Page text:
It was the single most expensive announcement in last week’s budget: $11 billion for high-speed rail investments from Toronto to London, part of a down payment on a fast train that will eventually run all the way to Windsor.
“[T]he Province is proceeding with an initial investment of over $11 billion to support the construction. The high‐speed rail program will begin with service from Toronto to London, then expand with service from London to Windsor in the second phase of construction,” reads page 129 of the document unveiled by Finance Minister Charles Sousa last week.
“Is proceeding” may make it sound as if Transportation Minister Kathryn McGarry is already signing contracts to get things rolling, as if money is already flowing from government coffers to manufacturers, builders, and planners. And “$11 billion” may make it sound as if the government is spending, well, $11 billion.
The Liberals might even do that, someday, if they’re re-elected. But McGarry’s office confirmed to TVO.org this week that the initial layout for this fiscal year is just $19.1 million. That is much, much less than $11 billion — like, less than two-tenths of 1 per cent.
That, on its own, doesn’t mean much: the government can’t simply unleash a geyser of money and magically expect things to happen. Before big things can happen, smaller things need to happen.
But the context here shows just how paltry the sum the government is spending actually is. There’s no real apples-to-apples comparison possible in this case, except, possibly, to all the abandoned former plans for Canadian high-speed rail. But it’s fair to consider how quickly the Liberals ramped up spending on their other rail-based transit promise, GO Regional Express Rail.
The Liberals announced the RER plan in the 2014 budget, and by the 2015-16 fiscal year, Metrolinx was spending $156.3 million. That’s eight times what the government plans to spend on high-speed rail this year. And the amount more than doubled in the next budget and has grown even faster since as paper studies make way for actual building: the plan is to spend more than $2 billion on GO RER in 2018 and more than $3 billion in 2019.
To put it another way: five years after they first announced GO RER, the Liberals will have spent more than $5 billion. The Liberals unveiled their high-speed rail ambitions the same year they committed to GO RER, but five years on, they will have spent less than 1 per cent as much.
Even if we view the 2014 high-speed rail announcement as an election-season promise that was never meant to be taken seriously, it’s been nearly a full year since the Liberals re-announced their no-kidding, we’re-serious-this-time plan for high-speed rail to Windsor. And the sum they’ve committed to spending this year will cover only the previous estimates for completing the necessary environmental assessments with some change leftover (or not, if the consultants rack up unanticipated overtime).
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It would be different if the government had anything close to a detailed timetable for how they’ll ramp up spending in the future — GO RER spending started small and has ramped up since — but McGarry’s office tells TVO.org that no such timetable exists yet, although the money will be spent between 2018 and 2025.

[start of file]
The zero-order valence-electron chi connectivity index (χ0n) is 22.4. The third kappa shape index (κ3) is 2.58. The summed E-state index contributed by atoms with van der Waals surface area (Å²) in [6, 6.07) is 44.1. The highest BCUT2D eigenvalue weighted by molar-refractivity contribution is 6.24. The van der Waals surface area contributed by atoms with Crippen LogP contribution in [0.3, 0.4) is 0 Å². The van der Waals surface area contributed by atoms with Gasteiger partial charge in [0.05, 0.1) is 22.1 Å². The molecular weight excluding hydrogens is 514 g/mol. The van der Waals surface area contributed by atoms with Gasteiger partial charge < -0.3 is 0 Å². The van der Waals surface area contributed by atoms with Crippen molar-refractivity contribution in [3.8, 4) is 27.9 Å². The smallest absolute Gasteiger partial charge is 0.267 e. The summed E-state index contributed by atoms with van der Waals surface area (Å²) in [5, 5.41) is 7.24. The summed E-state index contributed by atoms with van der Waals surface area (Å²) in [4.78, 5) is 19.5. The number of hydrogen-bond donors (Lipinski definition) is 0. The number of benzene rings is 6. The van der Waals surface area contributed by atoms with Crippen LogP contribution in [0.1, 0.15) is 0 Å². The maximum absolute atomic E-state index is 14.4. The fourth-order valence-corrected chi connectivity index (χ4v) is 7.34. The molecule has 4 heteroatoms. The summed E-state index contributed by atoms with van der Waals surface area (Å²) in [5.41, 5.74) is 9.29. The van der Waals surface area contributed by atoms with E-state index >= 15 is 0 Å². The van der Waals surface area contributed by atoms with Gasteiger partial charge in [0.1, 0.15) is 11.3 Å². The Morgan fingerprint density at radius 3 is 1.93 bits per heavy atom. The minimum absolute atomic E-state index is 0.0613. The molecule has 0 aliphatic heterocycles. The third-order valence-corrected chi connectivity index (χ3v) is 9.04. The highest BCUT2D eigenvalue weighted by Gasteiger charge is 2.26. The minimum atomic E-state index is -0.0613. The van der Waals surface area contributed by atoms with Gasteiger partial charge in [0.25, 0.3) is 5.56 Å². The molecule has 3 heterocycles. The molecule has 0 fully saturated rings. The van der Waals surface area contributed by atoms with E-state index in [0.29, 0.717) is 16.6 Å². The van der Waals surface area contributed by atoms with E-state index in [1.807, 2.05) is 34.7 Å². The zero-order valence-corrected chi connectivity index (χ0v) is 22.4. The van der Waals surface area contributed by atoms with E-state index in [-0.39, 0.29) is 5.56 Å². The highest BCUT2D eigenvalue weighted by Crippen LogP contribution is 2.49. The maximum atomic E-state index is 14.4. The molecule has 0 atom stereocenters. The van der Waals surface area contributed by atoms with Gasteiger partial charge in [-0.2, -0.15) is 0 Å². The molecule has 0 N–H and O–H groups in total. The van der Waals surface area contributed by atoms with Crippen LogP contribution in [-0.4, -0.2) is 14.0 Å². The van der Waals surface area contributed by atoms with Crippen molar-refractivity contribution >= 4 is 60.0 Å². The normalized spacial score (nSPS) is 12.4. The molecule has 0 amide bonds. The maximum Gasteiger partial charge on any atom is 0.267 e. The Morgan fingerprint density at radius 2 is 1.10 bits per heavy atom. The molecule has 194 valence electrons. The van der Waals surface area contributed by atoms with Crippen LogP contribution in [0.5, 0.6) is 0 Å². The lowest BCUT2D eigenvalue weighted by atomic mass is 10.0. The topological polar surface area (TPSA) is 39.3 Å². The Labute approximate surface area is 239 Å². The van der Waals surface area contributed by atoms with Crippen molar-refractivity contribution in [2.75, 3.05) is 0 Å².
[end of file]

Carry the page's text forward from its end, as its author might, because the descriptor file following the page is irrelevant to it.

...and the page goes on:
McGarry’s office denies that the sums involved in this year’s budget are small beer, saying, “Our government is absolutely committed to implementing high-speed rail because we know that it will transform the Toronto-Windsor corridor.”
“This investment will provide the province with the funds we need to keep this project moving forward … High-speed rail is a completely new mode of transportation for Canada, and all aspects of the project must be explored in detail. This work is in early stages, and more detailed cost estimates will be developed over time as the project proceeds.”
For people who are skeptical of this entire endeavour (including your correspondent), the fact that the government is spending “only” $19.1 million on it is a mixed blessing. The province is, at least, not irretrievably committing itself to a(nother) multi-billion-dollar white elephant.
But as the Liberals have given this promise pride of place in their budget-slash-campaign-document, they’ll find it tough to abandon it, even if costs balloon further or the business case gets even shakier. The history of California’s high-speed rail plan doesn’t inspire confidence on this score: a rail line between Los Angeles and San Francisco was originally approved by voters when the cost was estimated at $40 billion; it’s now estimated at somewhere between $100 billion and $120 billion.
Even worse, the obsession with trains shooting across the province’s southwest at 200 kilometres per hour or more is blinding the government to the possibility of other investments that might be cheaper and more banal, but capable of delivering vastly improved service levels. Simply improving the province’s railways such that VIA and GO’s existing and planned trains could consistently run at their design speeds would bring huge benefits and cost far less than true high-speed rail. That’s what some locals in more rural parts of southwest Ontario are asking for.
But for any of that to happen, the government would need to stop waving the shiny bauble in front of voters every time an election nears.
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